A recent article out of the trade journal Nature Biotechnology, according to seedquest, states that the failure of certain genetically engineered traits to make it to market such as nutritional content, ripening control and processing attributes to reach consumers and processors was due to a failure in the European regulatory regime to allow these products to make it through the approval process. It seems that the sell of herbicide resistant and insecticide resistant were much more successful as the regulatory channels allowed these to go through a relatively easy process and were accepted by the end user - the farmer. Without going into the developments of the regulations themselves, I believe there exists a natural inquiry into this tale - why? Some of the summary of the argument presuppose that the problem arises because the latter benefits were researched and developed during the infancy of agricultural biotechnology.
I believe this is attributed to the basic disconnect between consumers and consumers and producers and/or production methods. The perceived end user for an herbicide resistant soybean would be the consumer as they would be given a cheaper price for soy products due to the possibility of increased yield as it knocks out a predator from depleting the volume of soybeans produced on the same amount of acreage. However, on a practical level, it would seem the consumer does not notice the difference in food prices unless there is significant magnitude in the change. Therefore the true sell would be to the producer as he/she would be the one dealing with the pests that the consumer would never even know about unless there is significant change in the price as they are so far removed from the production of the soybean.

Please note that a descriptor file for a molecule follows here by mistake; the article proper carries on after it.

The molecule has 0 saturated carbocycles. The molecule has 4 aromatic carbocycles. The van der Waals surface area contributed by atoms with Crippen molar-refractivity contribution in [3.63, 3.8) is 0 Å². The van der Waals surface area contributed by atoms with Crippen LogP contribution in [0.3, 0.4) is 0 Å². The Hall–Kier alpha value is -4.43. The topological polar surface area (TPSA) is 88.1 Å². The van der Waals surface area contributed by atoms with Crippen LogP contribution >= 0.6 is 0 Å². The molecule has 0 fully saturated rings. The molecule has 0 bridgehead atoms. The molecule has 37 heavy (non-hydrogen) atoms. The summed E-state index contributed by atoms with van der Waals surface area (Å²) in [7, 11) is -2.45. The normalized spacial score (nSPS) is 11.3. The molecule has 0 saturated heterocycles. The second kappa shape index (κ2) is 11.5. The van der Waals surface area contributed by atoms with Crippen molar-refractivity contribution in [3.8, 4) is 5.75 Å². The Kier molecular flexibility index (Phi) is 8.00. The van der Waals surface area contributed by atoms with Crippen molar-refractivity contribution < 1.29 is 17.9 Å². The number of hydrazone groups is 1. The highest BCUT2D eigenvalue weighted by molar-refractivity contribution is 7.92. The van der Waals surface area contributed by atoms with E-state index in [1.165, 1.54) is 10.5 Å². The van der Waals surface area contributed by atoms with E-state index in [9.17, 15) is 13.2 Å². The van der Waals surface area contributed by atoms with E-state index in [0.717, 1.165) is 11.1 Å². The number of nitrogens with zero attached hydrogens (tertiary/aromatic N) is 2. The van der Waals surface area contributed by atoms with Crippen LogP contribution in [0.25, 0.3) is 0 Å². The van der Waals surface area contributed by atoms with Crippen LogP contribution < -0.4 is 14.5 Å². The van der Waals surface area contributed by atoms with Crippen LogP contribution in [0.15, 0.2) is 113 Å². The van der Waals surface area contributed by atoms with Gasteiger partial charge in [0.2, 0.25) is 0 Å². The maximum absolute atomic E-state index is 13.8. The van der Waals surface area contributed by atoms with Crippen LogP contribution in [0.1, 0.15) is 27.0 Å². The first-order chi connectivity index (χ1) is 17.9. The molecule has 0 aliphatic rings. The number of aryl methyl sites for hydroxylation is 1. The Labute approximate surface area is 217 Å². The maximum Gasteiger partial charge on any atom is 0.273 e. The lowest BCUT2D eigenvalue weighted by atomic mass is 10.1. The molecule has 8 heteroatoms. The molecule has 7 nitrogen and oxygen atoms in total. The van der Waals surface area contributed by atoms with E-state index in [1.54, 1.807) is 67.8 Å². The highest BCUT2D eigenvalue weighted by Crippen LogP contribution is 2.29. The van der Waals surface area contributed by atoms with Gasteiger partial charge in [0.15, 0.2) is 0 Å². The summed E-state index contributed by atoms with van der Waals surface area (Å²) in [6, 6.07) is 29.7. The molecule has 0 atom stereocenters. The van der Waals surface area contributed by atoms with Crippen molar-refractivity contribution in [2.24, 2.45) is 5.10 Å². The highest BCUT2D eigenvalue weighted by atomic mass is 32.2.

The case is not the same for GM nutrition traits as the true customer would be the consumer as it does not seem to solve a problem for the producer. The technical problem being solved would be a nutrition deficiency or a convenience to obtain nutritional benefits from the product. Allan Bennett, a professor at UC-Davis professor, stated "It had been hoped that these products would directly benefit the general public and change the public perception of agricultural biotechnology". This mentality would be the reason there is opposition from the customer, since many may have not seen the problem beforehand or even recognize the nutrition deficiency as an issue, unlike the producers dealing with crop pests. Therefore the groundwork was never done to create "public" acceptance of the GM benefits as there was never a problem or a recognized problem as it wasn't a generally accepted problem.
I would suggest the regulatory regime is merely a reflection of biotechnology market assuming that there product would be accepted without doing the groundwork of showing how the GM nutritional traits would solve a problem or create a convenience for people that should be desired. It would seem that many developers just assume that there is benefits in the development of these traits and the general usefulness of the technology. GM needed a better marketing and advertising campaign showing the benefits and easing fears for these more direct consumer traits from the get-go, which would have taken pressure off of the regulatory regime and allowed quicker approval without as much mainstream skepticism.
Therefore, the I would venture to say that the regulations were not the true cause of halting "direct benefit to consumer" GMs, but the way they were marketed to the public. The fear of the public, caused by a non-recognition of the benefit as opposed to percieved cost, created a stringent beuracracy.